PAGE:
The CMA concluded that a reduction in the number of credible bidders competing for digital mainline signalling projects could result in additional costs for Network Rail and negatively impact the digitalisation of the UK rail network.
CBTC signalling systems
The Inquiry Group also considered the impact of the merger on the supply of CBTC signalling systems, in the context of upcoming projects to replace the signalling systems on parts of the London Underground network.
The CMA considered that technological expertise, experience on comparable complex projects, local knowledge of London Underground systems, capacity, and price were areas in which prospective suppliers compete for upcoming TfL projects. It found that Thales was one of the two suppliers (Siemens being the other) with experience of delivering signalling projects on the London Underground. In the CMA’s view, Hitachi would be a potential credible competitor for TfL tenders due to its experience in delivering CBTC projects in Europe. The CMA therefore concluded that the transaction could reduce the limited number of suppliers with the capabilities to challenge Thales, reducing competition for future urban signalling tenders in London and in the wider UK.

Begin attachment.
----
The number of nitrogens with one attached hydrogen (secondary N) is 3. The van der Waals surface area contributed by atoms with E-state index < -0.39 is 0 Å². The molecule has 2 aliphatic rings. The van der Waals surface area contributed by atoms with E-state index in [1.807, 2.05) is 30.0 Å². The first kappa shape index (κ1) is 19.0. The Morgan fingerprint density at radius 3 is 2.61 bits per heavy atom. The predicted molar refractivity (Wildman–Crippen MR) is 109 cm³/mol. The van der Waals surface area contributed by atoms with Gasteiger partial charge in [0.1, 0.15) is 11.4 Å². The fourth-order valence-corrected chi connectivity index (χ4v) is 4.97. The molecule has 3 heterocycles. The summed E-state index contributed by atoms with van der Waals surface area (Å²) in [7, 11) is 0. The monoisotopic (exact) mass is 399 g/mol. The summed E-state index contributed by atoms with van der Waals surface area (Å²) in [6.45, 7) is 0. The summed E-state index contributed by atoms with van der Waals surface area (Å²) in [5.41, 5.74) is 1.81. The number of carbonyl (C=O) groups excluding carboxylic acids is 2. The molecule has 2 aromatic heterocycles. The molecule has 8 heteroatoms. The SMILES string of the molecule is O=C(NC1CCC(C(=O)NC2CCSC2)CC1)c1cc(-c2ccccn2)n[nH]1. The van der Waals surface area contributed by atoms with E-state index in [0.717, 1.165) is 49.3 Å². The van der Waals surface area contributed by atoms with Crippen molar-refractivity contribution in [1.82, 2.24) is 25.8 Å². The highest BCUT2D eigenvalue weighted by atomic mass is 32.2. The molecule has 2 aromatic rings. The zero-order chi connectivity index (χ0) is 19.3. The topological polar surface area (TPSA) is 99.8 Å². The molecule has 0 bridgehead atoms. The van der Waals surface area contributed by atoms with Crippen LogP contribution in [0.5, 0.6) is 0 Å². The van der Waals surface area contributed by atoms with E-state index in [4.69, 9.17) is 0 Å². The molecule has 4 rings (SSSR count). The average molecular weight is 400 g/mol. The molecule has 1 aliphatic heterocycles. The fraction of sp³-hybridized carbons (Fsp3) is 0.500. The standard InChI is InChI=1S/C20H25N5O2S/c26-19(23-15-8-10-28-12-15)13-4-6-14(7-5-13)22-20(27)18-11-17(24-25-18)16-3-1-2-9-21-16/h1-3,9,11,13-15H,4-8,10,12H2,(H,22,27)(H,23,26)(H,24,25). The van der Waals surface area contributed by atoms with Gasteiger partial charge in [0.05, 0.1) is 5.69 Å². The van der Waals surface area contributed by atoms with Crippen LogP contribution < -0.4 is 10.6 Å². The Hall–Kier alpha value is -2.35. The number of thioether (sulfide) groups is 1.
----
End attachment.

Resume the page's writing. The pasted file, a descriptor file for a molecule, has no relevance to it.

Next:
Overall, the CMA’s Inquiry Group provisionally concluded that the merger is likely to reduce choice, options, and competition in markets which are, according to the CMA, already highly concentrated. In the CMA’s view, this could lead to “worse outcomes for Network Rail and London Underground with an adverse knock-on effect on passengers and taxpayers”.
As is typical, the CMA is considering three possible remedies to address the concerns it has identified: prohibition of the transaction, full or partial divestiture of Hitachi’s and Thales’ signalling businesses, and/or behavioural remedies.
The CMA has stated its initial views on each of these remedies: